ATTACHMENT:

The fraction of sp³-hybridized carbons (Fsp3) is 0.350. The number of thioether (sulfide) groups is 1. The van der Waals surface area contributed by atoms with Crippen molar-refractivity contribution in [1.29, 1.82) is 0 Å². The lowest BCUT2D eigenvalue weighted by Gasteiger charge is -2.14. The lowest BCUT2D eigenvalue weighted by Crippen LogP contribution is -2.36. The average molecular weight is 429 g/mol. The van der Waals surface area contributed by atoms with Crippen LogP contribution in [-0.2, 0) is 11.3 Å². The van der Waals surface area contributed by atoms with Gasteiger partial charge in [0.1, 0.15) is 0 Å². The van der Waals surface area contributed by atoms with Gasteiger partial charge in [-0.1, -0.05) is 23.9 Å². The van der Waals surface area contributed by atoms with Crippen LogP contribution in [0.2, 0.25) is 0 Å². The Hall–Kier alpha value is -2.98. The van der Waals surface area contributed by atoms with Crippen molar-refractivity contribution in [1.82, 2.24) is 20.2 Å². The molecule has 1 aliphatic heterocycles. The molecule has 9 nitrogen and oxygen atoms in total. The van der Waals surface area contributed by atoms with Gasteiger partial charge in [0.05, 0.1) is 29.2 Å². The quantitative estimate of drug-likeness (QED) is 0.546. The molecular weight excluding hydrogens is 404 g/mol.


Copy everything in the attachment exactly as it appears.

The fraction of sp³-hybridized carbons (Fsp3) is 0.350. The number of thioether (sulfide) groups is 1. The van der Waals surface area contributed by atoms with Crippen molar-refractivity contribution in [1.29, 1.82) is 0 Å². The lowest BCUT2D eigenvalue weighted by Gasteiger charge is -2.14. The lowest BCUT2D eigenvalue weighted by Crippen LogP contribution is -2.36. The average molecular weight is 429 g/mol. The van der Waals surface area contributed by atoms with Crippen LogP contribution in [-0.2, 0) is 11.3 Å². The van der Waals surface area contributed by atoms with Gasteiger partial charge in [0.1, 0.15) is 0 Å². The van der Waals surface area contributed by atoms with Gasteiger partial charge in [-0.1, -0.05) is 23.9 Å². The van der Waals surface area contributed by atoms with Crippen LogP contribution in [0.2, 0.25) is 0 Å². The Hall–Kier alpha value is -2.98. The van der Waals surface area contributed by atoms with Crippen molar-refractivity contribution in [1.82, 2.24) is 20.2 Å². The molecule has 1 aliphatic heterocycles. The molecule has 9 nitrogen and oxygen atoms in total. The van der Waals surface area contributed by atoms with Gasteiger partial charge in [0.05, 0.1) is 29.2 Å². The quantitative estimate of drug-likeness (QED) is 0.546. The molecular weight excluding hydrogens is 404 g/mol.